bestnom1000x50

By the numbers



LISTEN: Nickelback, "How You Remind Me of Somebody" (mp3, via Nintendorks)

Every now and again, like after we re-read Hit Men for the umpteenth-millionth time -- because it's The Godfather of music-biz books -- we wonder if there are really people who talk like Walter Yetnikoff anymore. Like, aren't all the new guys just a bunch of numbers-crunching, pencil-pushing hacks? Invariably, this train of thought leads us to find out if guys like Bob Lefsetz are still publishing their industry-insider newsletters, those remnants of the pre-fax era poured over by radio programmers and aging maje-label marketing chiefs. These are people who argue, in all seriousness, about whether Nickelback are the next the Guess Who . . . where "being the next the Guess Who" is supposed to be a good thing. Not long ago, Lefsetz set off a shitstorm by -- hold on to your hats -- taking a potshot at Nickelback's sales figures. And when the label fired back, he called them (Ooh!Ooh!) a "joke". (Then he really hit below the belt by making reference to the mp3 listed above, a left-channel/right-channel marriage of Nickelback's two hits. It isn't even really a mashup, it's just irrefutable proof that they wrote the same song twice.) In an excerpt from a larger deluge, here's what one Roadrunner bigwig emailed back. It's presented as an anthropological exhibit, a rare glimpse of Recordus Executivus caught in his natural habitat:

Bob,

In answer to your lazy pun and flawed analysis regarding Nickelback's current sales trajectory, I'm surprised that I am the one to inform you of the following: Superstar releases street big, and generally decrease from there. Of these releases, the records that find traction fall more slowly and eventually find a level. While I thought this was common knowledge in the industry (especially within the self-styled industry pundit/journalist contingent), it's clear from this email that you've confused Nickelback with any number of less-buzzing artists. Let's look at the numbers:

Week one:Nickelback's "All the Right Reasons" was the #1 album when it debuted, selling 325,000 units. That's more copies sold in a debut week than the vast majority of #1 artists in 2005 - only 50 Cent, The Game, Kanye, Coldplay, DMB, Mariah, System, R Kelly, and Faith Hill sold more in their debut week. Nickelback's debut outsold Green Day ('04 debut), Foo Fighters, Audioslave, Rob Thomas, Springsteen, Hillary Duff, and every other record of 2005. The debut number is also 125,000 more units than their previous album's first week.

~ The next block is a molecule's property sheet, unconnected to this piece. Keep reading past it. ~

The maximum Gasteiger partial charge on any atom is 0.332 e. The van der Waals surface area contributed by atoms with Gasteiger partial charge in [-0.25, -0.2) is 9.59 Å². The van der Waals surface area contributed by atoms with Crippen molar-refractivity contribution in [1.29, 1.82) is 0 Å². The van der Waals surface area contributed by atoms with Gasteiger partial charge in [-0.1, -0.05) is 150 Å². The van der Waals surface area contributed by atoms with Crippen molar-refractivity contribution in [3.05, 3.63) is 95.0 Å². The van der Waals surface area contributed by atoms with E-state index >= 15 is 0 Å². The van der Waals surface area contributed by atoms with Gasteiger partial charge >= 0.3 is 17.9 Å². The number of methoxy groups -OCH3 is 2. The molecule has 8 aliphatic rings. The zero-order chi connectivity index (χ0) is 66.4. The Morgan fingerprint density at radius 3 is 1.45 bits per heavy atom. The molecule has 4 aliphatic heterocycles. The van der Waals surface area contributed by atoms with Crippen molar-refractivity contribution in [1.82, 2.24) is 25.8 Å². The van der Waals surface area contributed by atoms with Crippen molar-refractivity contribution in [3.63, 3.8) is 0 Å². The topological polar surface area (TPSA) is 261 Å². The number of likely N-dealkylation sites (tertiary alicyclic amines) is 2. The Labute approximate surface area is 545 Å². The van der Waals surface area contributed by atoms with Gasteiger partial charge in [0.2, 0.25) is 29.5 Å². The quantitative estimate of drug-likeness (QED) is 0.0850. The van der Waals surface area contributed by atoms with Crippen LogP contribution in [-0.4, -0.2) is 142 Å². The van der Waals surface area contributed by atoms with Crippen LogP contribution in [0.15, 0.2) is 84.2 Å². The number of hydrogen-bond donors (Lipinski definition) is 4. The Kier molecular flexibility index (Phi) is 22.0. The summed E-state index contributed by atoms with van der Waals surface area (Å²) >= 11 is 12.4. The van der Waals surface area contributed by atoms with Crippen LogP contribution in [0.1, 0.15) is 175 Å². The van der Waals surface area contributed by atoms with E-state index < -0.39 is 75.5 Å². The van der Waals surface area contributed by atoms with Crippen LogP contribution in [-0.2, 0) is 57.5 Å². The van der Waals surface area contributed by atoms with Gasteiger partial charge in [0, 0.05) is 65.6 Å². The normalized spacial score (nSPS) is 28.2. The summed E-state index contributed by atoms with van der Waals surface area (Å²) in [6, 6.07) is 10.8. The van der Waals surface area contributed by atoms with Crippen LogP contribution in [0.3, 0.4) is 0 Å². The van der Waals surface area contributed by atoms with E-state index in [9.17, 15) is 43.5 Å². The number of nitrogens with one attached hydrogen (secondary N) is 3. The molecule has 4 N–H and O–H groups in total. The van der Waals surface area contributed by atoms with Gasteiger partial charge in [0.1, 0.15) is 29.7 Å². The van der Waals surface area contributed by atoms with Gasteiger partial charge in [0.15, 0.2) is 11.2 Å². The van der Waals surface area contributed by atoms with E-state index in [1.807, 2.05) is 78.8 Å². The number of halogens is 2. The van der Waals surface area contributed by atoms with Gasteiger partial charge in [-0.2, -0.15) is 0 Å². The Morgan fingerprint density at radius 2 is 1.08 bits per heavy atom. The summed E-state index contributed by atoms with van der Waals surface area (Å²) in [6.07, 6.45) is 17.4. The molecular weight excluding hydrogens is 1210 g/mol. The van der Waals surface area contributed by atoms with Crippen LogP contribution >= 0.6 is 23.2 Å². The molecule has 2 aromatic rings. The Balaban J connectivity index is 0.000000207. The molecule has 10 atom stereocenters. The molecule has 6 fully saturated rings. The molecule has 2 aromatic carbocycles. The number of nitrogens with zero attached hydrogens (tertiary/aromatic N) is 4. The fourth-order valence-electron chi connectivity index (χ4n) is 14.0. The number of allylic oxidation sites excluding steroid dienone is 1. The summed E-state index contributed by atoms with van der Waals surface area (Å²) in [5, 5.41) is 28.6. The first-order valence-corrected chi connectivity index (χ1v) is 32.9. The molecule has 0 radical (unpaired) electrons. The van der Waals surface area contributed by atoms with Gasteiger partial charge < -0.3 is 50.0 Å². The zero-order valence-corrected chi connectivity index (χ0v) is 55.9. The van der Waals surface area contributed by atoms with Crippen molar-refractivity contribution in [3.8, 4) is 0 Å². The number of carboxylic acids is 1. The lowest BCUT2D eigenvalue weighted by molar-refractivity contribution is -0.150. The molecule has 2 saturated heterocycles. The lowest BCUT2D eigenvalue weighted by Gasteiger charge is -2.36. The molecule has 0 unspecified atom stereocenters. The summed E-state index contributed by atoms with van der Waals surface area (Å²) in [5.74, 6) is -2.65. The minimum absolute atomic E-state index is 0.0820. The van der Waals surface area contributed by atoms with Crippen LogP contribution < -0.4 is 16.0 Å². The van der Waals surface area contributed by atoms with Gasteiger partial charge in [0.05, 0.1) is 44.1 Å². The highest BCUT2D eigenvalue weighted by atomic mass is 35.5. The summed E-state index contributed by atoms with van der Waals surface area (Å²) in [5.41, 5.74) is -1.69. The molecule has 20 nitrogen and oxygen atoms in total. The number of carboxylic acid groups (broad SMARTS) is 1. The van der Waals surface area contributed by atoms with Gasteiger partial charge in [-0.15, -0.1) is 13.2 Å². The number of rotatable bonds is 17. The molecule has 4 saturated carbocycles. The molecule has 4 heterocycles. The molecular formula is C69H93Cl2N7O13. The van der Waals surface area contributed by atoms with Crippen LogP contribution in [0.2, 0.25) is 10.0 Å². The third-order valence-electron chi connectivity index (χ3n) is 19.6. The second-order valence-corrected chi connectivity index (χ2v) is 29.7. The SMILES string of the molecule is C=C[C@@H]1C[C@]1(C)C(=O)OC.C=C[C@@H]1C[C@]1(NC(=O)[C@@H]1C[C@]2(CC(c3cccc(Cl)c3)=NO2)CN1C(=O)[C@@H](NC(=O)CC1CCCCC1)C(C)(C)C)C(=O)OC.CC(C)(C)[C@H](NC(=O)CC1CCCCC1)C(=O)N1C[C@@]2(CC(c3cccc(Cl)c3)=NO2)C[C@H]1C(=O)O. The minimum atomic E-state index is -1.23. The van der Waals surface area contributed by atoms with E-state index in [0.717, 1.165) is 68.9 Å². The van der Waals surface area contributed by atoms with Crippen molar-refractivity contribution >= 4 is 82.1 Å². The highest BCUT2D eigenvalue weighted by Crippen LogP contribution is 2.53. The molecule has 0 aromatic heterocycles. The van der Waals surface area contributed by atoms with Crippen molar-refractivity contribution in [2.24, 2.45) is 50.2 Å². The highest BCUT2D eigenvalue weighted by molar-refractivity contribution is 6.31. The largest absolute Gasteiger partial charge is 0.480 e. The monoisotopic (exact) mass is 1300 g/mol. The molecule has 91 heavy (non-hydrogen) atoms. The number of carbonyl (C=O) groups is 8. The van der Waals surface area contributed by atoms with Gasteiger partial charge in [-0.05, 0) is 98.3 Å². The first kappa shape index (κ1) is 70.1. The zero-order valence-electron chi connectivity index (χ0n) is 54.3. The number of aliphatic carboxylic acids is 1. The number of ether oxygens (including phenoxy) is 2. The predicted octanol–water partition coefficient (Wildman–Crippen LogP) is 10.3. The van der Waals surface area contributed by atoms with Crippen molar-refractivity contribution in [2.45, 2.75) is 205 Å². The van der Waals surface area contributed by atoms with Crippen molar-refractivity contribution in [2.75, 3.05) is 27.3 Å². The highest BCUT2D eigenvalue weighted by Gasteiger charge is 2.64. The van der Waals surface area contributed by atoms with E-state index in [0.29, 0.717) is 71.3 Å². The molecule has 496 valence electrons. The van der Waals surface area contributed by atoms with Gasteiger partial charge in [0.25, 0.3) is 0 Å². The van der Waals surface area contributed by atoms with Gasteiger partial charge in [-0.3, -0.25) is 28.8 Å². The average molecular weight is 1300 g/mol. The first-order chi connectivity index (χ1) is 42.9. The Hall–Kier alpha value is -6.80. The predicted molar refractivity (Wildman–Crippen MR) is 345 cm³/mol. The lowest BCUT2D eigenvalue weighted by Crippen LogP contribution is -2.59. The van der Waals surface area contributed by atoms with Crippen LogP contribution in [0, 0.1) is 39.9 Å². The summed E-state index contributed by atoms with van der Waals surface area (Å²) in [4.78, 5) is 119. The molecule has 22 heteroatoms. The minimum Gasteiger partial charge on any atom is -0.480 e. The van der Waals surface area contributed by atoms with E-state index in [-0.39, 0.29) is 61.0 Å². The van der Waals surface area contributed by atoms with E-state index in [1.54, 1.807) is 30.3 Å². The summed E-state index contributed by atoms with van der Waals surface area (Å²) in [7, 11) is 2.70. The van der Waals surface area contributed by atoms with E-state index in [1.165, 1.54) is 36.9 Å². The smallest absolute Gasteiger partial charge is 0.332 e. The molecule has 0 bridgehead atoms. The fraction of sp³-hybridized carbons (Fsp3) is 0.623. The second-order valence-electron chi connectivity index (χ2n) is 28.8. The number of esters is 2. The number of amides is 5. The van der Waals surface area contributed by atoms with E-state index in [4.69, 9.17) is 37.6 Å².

Week two: The album drops from #1 to #2 with a 48% decrease in sales, selling 170,000. The only artists who saw better percentage drops in their second week were 50 Cent at 32% and Mariah Carey at 44%. Of the artists listed in week one that had bigger first weeks than Nickelback, all others saw their sales drop more sharply than Nickelback in week two.

Week three:Nickelback had a 23% drop to #4 on the chart with 131,000 units. The 2005 average drop for #1 album in it's third week is 35%, and Nickelback had the fourth lightest third week drop of all the #1 artists of the year. The titles with lighter drops in their third weeks were Kenny Chesney at 18%, Mariah Carey at 13%, Rob Thomas at 14%, and Nickelback's figure tied with Hilary Duff. Out of these artists, raw-numbers wise, Nickelback still outscanned Thomas and Duff in their third week.

Week four (this week):Nickelback's percentage drop is 21%, to 101,000 units, which drives the! m back up to #2 on the chart. Average fourth week drop among all #1 debuts was 23%, and in their fourth week Nickelback scanned 72% more than R Kelly, 17% more than System of a Down, and 34% more than DMB did in their fourth week. Significantly, Nickelback stays in the Top 5 for their fourth consecutive week, which makes them one of only 5 artists to achieve this in 2005. The other artists in that superstar group are 50 Cent, The Game, Mariah Carey, Coldplay, & Kanye West.

Nickelback's new record has already passed some of the biggest records of the year in four week cumulative sales, and based on it's continued climb on the radio charts (currently the Track America chart #3 song in the country) and corresponding sales, it will pass a good many more in week-to-week comparisons in the coming months, and in total end-of-the-day sales.

If you're looking for evidence of superstar artists that street strong and fall off quickly, take your pick from many of the names listed above. If the subtext of your comment is "record labels are churning out one-hit wonders and not developing artists!", again look elsewhere. Over six years, Nickelback has developed from an indie rock band in a van touring through the Canadian winter, to one of the biggest rock bands in the world, through repeated and consistent success. Ill-informed cheap shots aside, you might find something to respect in that.

Sincerely,
Bob Johnsen
Senior Director of Marketing
Roadrunner Records
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